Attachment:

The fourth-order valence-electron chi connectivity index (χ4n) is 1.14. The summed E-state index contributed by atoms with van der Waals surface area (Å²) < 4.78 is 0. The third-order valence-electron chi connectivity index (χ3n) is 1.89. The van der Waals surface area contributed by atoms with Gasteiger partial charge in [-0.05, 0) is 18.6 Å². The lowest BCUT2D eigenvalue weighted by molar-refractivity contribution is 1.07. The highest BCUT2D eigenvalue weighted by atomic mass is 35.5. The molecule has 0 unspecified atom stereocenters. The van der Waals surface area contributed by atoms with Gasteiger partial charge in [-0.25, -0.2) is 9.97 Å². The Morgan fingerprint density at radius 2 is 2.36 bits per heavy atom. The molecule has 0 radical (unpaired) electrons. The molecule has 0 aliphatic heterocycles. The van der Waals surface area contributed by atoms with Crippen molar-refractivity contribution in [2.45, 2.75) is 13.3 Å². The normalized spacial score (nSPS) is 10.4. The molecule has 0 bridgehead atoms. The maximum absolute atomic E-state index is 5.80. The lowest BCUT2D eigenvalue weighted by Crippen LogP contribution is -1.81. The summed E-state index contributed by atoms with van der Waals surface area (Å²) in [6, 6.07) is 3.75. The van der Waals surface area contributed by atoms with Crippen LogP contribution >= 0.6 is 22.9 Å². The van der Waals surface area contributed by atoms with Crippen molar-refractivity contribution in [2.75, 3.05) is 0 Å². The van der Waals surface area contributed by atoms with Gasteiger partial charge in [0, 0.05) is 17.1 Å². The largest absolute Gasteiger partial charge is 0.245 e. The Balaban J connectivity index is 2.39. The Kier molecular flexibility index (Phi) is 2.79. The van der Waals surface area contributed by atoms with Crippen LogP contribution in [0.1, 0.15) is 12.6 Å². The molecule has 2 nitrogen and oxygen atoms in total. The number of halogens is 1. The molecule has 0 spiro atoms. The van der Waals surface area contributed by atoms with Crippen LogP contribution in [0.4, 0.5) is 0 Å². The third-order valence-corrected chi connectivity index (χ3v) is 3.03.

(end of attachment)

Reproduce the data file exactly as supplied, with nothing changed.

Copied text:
The fourth-order valence-electron chi connectivity index (χ4n) is 1.14. The summed E-state index contributed by atoms with van der Waals surface area (Å²) < 4.78 is 0. The third-order valence-electron chi connectivity index (χ3n) is 1.89. The van der Waals surface area contributed by atoms with Gasteiger partial charge in [-0.05, 0) is 18.6 Å². The lowest BCUT2D eigenvalue weighted by molar-refractivity contribution is 1.07. The highest BCUT2D eigenvalue weighted by atomic mass is 35.5. The molecule has 0 unspecified atom stereocenters. The van der Waals surface area contributed by atoms with Gasteiger partial charge in [-0.25, -0.2) is 9.97 Å². The Morgan fingerprint density at radius 2 is 2.36 bits per heavy atom. The molecule has 0 radical (unpaired) electrons. The molecule has 0 aliphatic heterocycles. The van der Waals surface area contributed by atoms with Crippen molar-refractivity contribution in [2.45, 2.75) is 13.3 Å². The normalized spacial score (nSPS) is 10.4. The molecule has 0 bridgehead atoms. The maximum absolute atomic E-state index is 5.80. The lowest BCUT2D eigenvalue weighted by Crippen LogP contribution is -1.81. The summed E-state index contributed by atoms with van der Waals surface area (Å²) in [6, 6.07) is 3.75. The van der Waals surface area contributed by atoms with Crippen LogP contribution >= 0.6 is 22.9 Å². The van der Waals surface area contributed by atoms with Crippen molar-refractivity contribution in [2.75, 3.05) is 0 Å². The van der Waals surface area contributed by atoms with Gasteiger partial charge in [0, 0.05) is 17.1 Å². The largest absolute Gasteiger partial charge is 0.245 e. The Balaban J connectivity index is 2.39. The Kier molecular flexibility index (Phi) is 2.79. The van der Waals surface area contributed by atoms with Crippen LogP contribution in [0.1, 0.15) is 12.6 Å². The molecule has 2 nitrogen and oxygen atoms in total. The number of halogens is 1. The molecule has 0 spiro atoms. The van der Waals surface area contributed by atoms with Crippen LogP contribution in [0.4, 0.5) is 0 Å². The third-order valence-corrected chi connectivity index (χ3v) is 3.03.